In Italian with English subtitles.


SAT 23:55 Top of the Pops (b08bqdzj)
John Peel and David Jensen introduce the latest hits from the pop charts, first broadcast on 3 February 1983. Featuring Haysi Fantayzee, Indeep, Tears For Fears, U2 and Men at Work.


SAT 00:35 Otis Redding: Soul Ambassador (b020tphg)
Documentary about the legendary soul singer Otis Redding, following him from childhood and marriage to the Memphis studios and segregated southern clubs where he honed his unique stage act and voice. Through unseen home movies, the film reveals how Otis's 1967 tour of Britain dramatically changed his life and music. After bringing soul to Europe, he returned to conquer America, first with the 'love crowd' at the Monterey Festival and then with Dock of the Bay, which topped the charts only after his death at just 26.

Includes rare and unseen performances, intimate interviews with Otis's wife and daughter and with original band members Steve Cropper and Booker T Jones. Also featured are British fans whose lives were changed by seeing him, among them Rod Stewart, Tom Jones and Bryan Ferry.


SAT 01:40 Classic Soul at the BBC (b0074pvv)
A collection of some of the greatest soul performances from the BBC's archive, featuring Aretha Franklin, Al Green, Dusty Springfield, Isaac Hayes, Solomon Burke and Percy Sledge.


SAT 02:40 ... Sings Motown (b05nyyv5)
Archive compilation celebrating the incredible body of work by Detroit's finest songwriting teams and artists for perhaps America's greatest ever record label, Motown.

This compilation of Motown covers spans the 1960s to the present day and features: Paul Weller and Amy Winehouse with I Heard It Through the Grapevine on Jools's Hootenanny, Roberta Flack's version of Stevie Wonder's Never Dreamed You'd Leave in Summer from an early edition of the OGWT, early adopter Dusty Springfield with Nowhere to Run on her 60s BBC TV show and The Flying Lizards with Barrett Strong's Money (That's What I Want) from Top of the Pops in 1979.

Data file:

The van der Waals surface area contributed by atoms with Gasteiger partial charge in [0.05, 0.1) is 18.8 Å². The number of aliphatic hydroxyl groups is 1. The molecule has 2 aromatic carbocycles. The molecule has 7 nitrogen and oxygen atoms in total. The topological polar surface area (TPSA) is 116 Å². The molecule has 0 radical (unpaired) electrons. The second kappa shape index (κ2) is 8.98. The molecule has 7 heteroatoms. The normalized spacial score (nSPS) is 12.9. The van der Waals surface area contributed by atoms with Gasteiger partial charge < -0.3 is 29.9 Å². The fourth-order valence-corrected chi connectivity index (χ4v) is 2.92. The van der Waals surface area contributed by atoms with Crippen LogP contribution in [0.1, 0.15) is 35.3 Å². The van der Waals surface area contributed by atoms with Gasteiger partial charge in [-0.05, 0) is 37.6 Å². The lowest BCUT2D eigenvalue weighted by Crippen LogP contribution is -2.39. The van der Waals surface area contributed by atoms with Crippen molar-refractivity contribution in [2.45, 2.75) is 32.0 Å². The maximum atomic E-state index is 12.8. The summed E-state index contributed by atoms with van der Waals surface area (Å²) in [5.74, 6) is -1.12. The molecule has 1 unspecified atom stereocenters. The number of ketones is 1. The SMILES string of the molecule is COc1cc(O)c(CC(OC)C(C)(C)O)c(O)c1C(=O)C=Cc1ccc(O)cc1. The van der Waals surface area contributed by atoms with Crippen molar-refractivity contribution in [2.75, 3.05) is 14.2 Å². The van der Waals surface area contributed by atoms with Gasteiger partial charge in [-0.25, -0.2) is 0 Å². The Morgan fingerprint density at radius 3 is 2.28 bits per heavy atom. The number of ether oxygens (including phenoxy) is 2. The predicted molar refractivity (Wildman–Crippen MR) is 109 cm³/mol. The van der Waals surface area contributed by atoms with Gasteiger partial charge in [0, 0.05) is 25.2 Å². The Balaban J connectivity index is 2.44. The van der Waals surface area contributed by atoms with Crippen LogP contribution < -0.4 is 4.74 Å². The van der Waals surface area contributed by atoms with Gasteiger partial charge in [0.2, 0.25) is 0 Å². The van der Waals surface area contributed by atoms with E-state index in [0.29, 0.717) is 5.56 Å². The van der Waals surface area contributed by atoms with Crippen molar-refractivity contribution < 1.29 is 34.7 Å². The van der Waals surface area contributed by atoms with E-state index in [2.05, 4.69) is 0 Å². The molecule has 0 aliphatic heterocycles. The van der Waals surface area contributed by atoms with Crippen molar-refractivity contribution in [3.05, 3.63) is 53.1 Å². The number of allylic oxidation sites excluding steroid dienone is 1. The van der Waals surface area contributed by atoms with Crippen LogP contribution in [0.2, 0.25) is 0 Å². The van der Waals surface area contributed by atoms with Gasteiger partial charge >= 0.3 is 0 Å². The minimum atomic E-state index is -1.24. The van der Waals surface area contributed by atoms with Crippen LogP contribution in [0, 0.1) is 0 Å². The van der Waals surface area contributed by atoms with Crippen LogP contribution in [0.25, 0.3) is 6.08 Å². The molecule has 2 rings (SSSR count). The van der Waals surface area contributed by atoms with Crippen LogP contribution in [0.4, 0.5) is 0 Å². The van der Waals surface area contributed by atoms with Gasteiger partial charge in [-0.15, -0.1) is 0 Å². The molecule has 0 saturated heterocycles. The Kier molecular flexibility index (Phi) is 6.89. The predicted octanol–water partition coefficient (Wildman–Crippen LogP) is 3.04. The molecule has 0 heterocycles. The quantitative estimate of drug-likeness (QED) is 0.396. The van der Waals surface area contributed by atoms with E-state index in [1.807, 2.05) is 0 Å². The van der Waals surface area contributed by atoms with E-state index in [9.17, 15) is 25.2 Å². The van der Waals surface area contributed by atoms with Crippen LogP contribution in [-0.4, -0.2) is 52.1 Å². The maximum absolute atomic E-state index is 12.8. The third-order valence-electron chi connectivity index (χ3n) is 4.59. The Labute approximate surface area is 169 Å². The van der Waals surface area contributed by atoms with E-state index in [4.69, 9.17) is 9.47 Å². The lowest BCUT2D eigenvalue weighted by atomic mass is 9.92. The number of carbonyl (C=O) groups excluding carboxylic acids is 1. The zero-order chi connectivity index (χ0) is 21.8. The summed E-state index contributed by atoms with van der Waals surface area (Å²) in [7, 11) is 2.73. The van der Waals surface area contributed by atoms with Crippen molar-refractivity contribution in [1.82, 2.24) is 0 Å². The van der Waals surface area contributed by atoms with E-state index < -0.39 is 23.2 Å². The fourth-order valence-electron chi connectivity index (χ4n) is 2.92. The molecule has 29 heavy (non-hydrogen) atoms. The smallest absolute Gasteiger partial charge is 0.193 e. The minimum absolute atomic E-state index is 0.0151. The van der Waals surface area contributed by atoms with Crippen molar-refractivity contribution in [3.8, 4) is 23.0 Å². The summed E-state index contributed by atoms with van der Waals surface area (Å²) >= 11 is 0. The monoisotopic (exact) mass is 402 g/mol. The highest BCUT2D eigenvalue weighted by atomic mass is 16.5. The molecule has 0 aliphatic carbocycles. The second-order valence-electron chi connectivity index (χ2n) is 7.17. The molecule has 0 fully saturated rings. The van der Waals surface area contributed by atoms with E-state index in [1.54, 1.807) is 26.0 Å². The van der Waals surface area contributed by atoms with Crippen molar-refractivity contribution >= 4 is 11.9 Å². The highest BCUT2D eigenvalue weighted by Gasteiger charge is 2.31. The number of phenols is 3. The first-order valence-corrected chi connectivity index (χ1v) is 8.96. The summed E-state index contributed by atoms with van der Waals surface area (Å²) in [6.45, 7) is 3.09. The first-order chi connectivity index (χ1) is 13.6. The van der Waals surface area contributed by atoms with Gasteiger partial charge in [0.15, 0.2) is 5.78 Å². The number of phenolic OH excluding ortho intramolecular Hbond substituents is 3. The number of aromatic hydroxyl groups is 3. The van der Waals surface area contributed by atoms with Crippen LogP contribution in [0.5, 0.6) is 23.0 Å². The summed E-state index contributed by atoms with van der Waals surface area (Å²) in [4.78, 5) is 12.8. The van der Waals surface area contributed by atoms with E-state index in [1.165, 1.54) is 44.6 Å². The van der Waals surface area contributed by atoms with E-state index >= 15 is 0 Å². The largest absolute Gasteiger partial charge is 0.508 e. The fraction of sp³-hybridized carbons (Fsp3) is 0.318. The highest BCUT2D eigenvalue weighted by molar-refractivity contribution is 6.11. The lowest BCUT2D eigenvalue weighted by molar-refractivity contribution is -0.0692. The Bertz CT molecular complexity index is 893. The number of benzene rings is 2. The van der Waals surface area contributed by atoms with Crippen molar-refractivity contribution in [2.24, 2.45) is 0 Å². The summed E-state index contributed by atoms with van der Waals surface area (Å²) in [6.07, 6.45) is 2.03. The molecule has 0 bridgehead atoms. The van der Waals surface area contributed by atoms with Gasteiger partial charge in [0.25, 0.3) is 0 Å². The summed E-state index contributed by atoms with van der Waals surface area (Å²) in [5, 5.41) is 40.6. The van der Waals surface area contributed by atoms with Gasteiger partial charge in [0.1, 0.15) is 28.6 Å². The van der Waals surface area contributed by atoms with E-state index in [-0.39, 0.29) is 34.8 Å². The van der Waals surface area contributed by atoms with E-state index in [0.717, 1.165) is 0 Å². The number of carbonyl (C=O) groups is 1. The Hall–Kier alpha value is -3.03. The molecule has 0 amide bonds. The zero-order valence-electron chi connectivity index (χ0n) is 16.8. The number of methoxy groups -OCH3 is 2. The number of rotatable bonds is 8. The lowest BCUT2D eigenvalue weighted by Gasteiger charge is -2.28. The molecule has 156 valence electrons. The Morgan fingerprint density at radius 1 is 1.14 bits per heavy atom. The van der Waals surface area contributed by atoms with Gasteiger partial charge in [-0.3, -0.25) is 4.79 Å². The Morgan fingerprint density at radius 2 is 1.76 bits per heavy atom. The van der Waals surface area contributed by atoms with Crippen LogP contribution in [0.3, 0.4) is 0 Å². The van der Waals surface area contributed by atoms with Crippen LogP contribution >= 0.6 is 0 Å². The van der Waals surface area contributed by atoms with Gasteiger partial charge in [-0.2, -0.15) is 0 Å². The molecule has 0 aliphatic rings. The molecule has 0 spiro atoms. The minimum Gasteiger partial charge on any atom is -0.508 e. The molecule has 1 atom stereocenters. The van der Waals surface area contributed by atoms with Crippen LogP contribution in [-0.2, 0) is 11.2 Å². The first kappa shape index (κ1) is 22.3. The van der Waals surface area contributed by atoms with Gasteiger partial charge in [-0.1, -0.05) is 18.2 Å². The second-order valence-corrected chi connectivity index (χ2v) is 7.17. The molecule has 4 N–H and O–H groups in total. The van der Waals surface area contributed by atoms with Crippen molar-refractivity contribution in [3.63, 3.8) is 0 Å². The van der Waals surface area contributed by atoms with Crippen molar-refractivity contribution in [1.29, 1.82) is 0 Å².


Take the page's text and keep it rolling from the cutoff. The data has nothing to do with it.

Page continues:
Of course, there are quite a few 80s hit covers from the decade that rediscovered Motown as a hitmaking machine, many of them from Top of the Pops including Kim Wilde's You Keep Me Hangin' On and Paul Young's 1983 Number 1 with Marvin Gaye's 1962 B-side, Wherever I Lay My Hat.

Then it's on into the 90s with Mercy Mercy Me from the late lamented Robert Palmer and Mariah Carey's take on The Jackson Five's I'll Be There. Plus of course, Phil Collins but, rightly or wrongly, not with You Can't Hurry Love but with his 21st-century reading of Stevie Wonder's Blame It on the Sun from Later with Jools.



SUNDAY 29 JANUARY 2017

SUN 19:00 David Starkey's Music and Monarchy (b038n7gd)
Reinventions

Dr David Starkey's exploration of how the monarchy shaped Britain's music concludes with the 19th and 20th centuries, when the crown rediscovered the power of pageantry and ceremony and when native music experienced a renaissance.

David discovers the royal origins of such classics as Edward Elgar's Land of Hope and Glory, Hubert Parry's I Was Glad and William Walton's Crown Imperial, as well as finding out how the 20th century's coronations - culminating in the crowning of Elizabeth II - cemented the repertory of royal classics in the hearts of the British people. He hears music written by Queen Victoria's beloved Albert, Prince Consort, played for him in Buckingham Palace on a lavish golden piano which was bought by Victoria and Albert themselves. There are also specially recorded performances from St Paul's Cathedral Choir and Westminster Abbey and of works by Felix Mendelssohn, Arthur Sullivan, Charles Villiers Stanford and Ralph Vaughan Williams, as well as Hubert Parry's classic Jerusalem.